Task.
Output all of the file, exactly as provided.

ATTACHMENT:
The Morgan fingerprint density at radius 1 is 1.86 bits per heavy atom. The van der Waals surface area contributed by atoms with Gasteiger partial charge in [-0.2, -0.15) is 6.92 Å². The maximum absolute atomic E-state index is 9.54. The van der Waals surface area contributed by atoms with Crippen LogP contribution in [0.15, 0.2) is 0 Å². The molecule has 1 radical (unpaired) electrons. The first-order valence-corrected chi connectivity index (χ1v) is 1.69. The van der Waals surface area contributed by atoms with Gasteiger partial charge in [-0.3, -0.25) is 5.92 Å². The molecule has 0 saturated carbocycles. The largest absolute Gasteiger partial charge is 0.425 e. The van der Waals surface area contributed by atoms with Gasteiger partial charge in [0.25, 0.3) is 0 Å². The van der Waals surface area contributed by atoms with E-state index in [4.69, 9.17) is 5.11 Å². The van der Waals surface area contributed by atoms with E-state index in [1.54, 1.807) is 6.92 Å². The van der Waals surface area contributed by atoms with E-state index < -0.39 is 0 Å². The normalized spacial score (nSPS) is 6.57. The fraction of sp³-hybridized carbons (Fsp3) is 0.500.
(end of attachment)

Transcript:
The Morgan fingerprint density at radius 1 is 1.86 bits per heavy atom. The van der Waals surface area contributed by atoms with Gasteiger partial charge in [-0.2, -0.15) is 6.92 Å². The maximum absolute atomic E-state index is 9.54. The van der Waals surface area contributed by atoms with Crippen LogP contribution in [0.15, 0.2) is 0 Å². The molecule has 1 radical (unpaired) electrons. The first-order valence-corrected chi connectivity index (χ1v) is 1.69. The van der Waals surface area contributed by atoms with Gasteiger partial charge in [-0.3, -0.25) is 5.92 Å². The molecule has 0 saturated carbocycles. The largest absolute Gasteiger partial charge is 0.425 e. The van der Waals surface area contributed by atoms with Gasteiger partial charge in [0.25, 0.3) is 0 Å². The van der Waals surface area contributed by atoms with E-state index in [4.69, 9.17) is 5.11 Å². The van der Waals surface area contributed by atoms with E-state index in [1.54, 1.807) is 6.92 Å². The van der Waals surface area contributed by atoms with E-state index < -0.39 is 0 Å². The normalized spacial score (nSPS) is 6.57. The fraction of sp³-hybridized carbons (Fsp3) is 0.500.